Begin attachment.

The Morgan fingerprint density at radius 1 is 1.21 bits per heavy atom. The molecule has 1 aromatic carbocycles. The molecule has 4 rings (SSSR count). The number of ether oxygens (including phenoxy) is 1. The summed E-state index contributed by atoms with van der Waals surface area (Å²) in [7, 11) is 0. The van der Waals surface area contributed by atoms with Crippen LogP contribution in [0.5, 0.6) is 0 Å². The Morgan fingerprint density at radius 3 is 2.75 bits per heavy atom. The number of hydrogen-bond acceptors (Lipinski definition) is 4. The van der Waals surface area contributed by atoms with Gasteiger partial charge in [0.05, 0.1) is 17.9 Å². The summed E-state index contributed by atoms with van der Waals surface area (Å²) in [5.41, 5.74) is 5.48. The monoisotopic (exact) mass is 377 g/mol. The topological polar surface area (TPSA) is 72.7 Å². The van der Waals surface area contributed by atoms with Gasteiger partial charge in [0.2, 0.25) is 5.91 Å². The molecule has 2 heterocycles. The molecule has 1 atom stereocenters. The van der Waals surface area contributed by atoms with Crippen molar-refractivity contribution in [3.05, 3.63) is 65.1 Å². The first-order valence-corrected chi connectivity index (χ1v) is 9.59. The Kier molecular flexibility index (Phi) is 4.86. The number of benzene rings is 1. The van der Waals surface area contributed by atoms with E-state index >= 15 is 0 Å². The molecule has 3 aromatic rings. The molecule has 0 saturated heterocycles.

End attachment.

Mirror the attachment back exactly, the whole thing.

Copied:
The Morgan fingerprint density at radius 1 is 1.21 bits per heavy atom. The molecule has 1 aromatic carbocycles. The molecule has 4 rings (SSSR count). The number of ether oxygens (including phenoxy) is 1. The summed E-state index contributed by atoms with van der Waals surface area (Å²) in [7, 11) is 0. The van der Waals surface area contributed by atoms with Crippen LogP contribution in [0.5, 0.6) is 0 Å². The Morgan fingerprint density at radius 3 is 2.75 bits per heavy atom. The number of hydrogen-bond acceptors (Lipinski definition) is 4. The van der Waals surface area contributed by atoms with Gasteiger partial charge in [0.05, 0.1) is 17.9 Å². The summed E-state index contributed by atoms with van der Waals surface area (Å²) in [5.41, 5.74) is 5.48. The monoisotopic (exact) mass is 377 g/mol. The topological polar surface area (TPSA) is 72.7 Å². The van der Waals surface area contributed by atoms with Gasteiger partial charge in [0.2, 0.25) is 5.91 Å². The molecule has 2 heterocycles. The molecule has 1 atom stereocenters. The van der Waals surface area contributed by atoms with Crippen molar-refractivity contribution in [3.05, 3.63) is 65.1 Å². The first-order valence-corrected chi connectivity index (χ1v) is 9.59. The Kier molecular flexibility index (Phi) is 4.86. The number of benzene rings is 1. The van der Waals surface area contributed by atoms with E-state index >= 15 is 0 Å². The molecule has 3 aromatic rings. The molecule has 0 saturated heterocycles.